In his first year as music editor of the Dallas Observer, Jeff Gage, a transplant from the Minneapolis City Pages, has made one thing clear: female musicians perplex him into reductive paralysis. His most recent transgression comes in his description of guitarist St. Vincent (aka Annie Clark), who Gage tells us has been "traumatizing viewers" of late, not with her music—but with her clothes.
Writing for an internet publication can be taxing, especially when writing about music. How many times can you describe a certain keyboard sound as "shimmery," or a singer's voice as a "delicate warble"? It gets boring. We know. But in his recap of St. Vincent's performance on Jimmy Fallon last night, Gage adds another entry to his book on What Women Musicians Wore, a growing compendium of music-irrelevant analyses that he apparently reserves almost exclusively for female performers:
When St. Vincent appeared on Saturday Night Live last summer, it was a bit of a traumatizing experience for some viewers. Who was this freak with the crazy hair and the weird choreographed moves?
[Annie] Clark was performing "Teenage Talk," a non-album track featured on the TV show Girls, on Monday night. Being the increasingly confident chameleon that she is, the Dallas-reared singer appeared with yet another new look, this one looking like something out of a Tim Burton fever dream, her platinum-blonde hair now black to match her black dress and black makeup.
Bonus points on this one for the fact that the "Teenage Talk" lyrics shout out the state of Texas. It's a relatively straightforward (for St. Vincent) song about high school kids getting busted for a party at their parents' house. Raise your hands if you have a tattoo of the Lone Star State, or if you ever threw up in your mom's azaleas.
This kind of confused dismissal is strange, not only because Gage could greatly cut down his stories if he got rid of the unnecessary fashion crit, but because he rarely attributes the same disdainful categorizations to male musicians. In a review of punk band Trash Talk's February show at Club Dada, Gage gave an actual scene report of the show (albeit a boring one):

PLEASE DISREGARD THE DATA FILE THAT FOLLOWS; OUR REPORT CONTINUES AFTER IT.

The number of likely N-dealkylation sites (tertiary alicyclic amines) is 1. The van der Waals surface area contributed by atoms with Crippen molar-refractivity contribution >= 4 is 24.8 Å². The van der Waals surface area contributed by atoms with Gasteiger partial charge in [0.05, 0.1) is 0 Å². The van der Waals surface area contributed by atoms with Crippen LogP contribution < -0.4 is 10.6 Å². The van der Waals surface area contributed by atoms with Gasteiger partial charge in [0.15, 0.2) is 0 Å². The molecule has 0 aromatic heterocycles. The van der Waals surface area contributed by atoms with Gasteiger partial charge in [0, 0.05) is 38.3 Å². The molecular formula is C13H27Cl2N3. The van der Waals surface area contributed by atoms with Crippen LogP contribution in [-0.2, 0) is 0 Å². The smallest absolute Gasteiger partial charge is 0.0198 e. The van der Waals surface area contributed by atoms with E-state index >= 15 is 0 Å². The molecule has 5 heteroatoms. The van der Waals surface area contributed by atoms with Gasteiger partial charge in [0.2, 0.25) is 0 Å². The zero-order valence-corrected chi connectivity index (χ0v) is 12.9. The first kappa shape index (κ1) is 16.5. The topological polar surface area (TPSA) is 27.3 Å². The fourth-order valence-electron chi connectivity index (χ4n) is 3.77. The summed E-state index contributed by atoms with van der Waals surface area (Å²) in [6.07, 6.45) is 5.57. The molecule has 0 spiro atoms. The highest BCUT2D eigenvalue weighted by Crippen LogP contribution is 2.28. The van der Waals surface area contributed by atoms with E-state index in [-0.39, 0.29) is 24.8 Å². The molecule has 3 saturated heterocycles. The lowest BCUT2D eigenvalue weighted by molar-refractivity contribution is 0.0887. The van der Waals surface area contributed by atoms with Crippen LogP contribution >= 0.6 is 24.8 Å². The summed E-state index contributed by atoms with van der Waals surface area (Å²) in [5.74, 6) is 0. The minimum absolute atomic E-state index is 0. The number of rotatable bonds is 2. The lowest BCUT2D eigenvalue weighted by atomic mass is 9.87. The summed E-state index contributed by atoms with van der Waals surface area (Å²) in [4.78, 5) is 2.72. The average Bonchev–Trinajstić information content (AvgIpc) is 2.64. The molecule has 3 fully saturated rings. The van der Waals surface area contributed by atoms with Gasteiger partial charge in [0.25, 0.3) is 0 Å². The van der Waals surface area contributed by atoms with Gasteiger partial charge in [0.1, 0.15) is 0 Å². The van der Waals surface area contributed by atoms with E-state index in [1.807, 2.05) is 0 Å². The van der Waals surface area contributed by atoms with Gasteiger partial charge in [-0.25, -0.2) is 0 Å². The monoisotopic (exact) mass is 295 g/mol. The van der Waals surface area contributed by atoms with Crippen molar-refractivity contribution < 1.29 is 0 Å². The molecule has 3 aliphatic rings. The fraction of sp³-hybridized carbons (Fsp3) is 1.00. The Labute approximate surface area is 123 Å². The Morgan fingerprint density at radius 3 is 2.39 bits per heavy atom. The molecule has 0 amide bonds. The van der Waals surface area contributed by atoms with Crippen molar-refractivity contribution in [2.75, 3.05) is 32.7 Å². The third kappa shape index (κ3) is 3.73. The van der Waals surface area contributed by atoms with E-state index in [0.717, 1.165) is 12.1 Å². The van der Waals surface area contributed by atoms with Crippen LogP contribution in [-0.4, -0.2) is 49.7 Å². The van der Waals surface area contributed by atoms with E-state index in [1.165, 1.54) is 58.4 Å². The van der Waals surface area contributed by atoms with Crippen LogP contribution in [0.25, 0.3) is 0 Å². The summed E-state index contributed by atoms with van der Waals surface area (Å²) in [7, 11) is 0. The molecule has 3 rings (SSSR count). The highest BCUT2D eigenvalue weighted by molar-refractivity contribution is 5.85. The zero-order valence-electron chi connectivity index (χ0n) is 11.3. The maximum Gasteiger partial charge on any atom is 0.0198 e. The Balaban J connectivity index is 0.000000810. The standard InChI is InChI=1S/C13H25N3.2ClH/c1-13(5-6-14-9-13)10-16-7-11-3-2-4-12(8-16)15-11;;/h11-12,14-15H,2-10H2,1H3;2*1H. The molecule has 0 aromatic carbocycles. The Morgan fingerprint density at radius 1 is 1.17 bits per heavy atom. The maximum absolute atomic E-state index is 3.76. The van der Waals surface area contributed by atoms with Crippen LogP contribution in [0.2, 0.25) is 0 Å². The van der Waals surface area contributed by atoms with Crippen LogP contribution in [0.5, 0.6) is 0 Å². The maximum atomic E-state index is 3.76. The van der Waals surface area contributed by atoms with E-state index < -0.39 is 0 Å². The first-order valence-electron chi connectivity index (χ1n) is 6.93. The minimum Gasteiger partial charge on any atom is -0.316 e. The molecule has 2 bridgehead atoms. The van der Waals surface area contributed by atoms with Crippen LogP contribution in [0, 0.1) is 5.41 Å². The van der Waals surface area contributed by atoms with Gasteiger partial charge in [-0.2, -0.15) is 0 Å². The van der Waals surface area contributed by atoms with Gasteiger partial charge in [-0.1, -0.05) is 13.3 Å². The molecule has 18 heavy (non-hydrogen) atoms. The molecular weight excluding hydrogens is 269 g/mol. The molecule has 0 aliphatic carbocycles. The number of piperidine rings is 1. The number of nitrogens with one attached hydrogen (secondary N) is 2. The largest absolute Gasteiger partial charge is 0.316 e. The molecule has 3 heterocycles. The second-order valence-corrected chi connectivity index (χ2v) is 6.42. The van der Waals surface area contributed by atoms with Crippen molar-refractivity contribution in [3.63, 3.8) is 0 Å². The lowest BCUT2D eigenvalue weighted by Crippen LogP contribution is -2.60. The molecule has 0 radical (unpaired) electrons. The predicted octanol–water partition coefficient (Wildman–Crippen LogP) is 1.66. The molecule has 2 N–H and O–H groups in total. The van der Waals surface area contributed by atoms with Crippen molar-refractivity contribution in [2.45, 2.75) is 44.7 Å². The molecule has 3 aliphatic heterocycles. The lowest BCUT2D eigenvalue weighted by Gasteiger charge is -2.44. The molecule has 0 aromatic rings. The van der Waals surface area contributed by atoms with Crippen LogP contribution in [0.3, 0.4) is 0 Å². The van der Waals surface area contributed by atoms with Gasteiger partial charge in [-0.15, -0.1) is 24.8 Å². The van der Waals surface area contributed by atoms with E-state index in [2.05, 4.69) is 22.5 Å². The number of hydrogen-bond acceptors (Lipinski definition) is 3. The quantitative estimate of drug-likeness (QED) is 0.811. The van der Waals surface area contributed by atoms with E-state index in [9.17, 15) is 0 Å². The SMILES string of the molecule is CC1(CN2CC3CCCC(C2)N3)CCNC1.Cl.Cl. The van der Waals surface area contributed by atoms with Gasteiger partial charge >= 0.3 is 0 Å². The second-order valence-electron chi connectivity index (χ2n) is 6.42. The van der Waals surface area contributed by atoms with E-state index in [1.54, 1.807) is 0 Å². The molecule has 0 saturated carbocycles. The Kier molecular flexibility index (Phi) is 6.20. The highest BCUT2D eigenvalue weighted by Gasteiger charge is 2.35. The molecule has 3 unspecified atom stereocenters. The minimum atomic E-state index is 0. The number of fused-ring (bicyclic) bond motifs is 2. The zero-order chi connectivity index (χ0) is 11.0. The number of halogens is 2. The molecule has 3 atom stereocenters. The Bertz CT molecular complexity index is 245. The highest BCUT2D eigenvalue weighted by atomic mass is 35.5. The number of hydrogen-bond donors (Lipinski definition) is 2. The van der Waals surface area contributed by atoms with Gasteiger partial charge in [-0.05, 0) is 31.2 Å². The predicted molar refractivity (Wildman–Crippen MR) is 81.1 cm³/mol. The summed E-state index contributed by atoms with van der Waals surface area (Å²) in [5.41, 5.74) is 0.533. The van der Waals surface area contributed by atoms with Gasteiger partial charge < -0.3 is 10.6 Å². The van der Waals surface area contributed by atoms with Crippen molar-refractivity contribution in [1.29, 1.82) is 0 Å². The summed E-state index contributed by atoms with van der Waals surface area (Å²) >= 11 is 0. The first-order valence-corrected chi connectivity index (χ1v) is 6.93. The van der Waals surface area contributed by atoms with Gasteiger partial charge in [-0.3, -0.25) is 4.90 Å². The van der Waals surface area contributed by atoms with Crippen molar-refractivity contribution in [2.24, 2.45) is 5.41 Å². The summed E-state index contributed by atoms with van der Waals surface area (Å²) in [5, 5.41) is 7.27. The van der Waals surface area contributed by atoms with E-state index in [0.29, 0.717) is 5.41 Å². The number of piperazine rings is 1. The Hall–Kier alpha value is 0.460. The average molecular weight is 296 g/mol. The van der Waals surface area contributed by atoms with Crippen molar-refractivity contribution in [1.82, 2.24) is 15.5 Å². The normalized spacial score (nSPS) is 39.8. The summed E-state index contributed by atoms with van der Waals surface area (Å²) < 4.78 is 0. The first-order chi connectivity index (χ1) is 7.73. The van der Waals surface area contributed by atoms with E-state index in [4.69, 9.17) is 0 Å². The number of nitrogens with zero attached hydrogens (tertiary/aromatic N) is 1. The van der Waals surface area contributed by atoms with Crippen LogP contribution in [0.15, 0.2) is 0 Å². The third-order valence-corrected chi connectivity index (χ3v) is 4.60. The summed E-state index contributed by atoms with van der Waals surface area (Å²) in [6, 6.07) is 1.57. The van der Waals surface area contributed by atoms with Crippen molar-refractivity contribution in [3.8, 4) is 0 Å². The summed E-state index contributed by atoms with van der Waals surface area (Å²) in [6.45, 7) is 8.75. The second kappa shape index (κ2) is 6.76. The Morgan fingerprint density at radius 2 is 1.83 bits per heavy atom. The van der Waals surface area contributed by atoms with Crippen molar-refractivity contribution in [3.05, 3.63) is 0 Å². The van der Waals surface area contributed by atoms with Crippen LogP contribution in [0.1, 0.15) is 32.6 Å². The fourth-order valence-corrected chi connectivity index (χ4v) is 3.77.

So maybe a more toned-down visit was going to be inevitable this time around. Spielman, though, also admitted to being banged up: towards the end of the show, he mentioned having "fucked up his knee" the other night, which might explain his relative lack of acrobatics.
But he still did his part to be the ringleader of the throng of flailing bodies that filled the floor throughout the band's scorching 30-minute set on Tuesday night. Spielman's between-song banter often boiled down to a game of, "How Many Ways Can I Tell You to Kick Each Other's Asses?" which was great fun to witness. And with song titles like "Lepers to the Feed the Lepers," "Walking Disease" and "Destroy," it didn't take too much instruction.
The most pit kept going almost constantly throughout the show, but at points it picked up to a furious pace. Fans would fly at absurd angles off the stage, crashing into other people and/or out of view, while a half-full beer can would periodically go sailing overhead and spray everything in its path.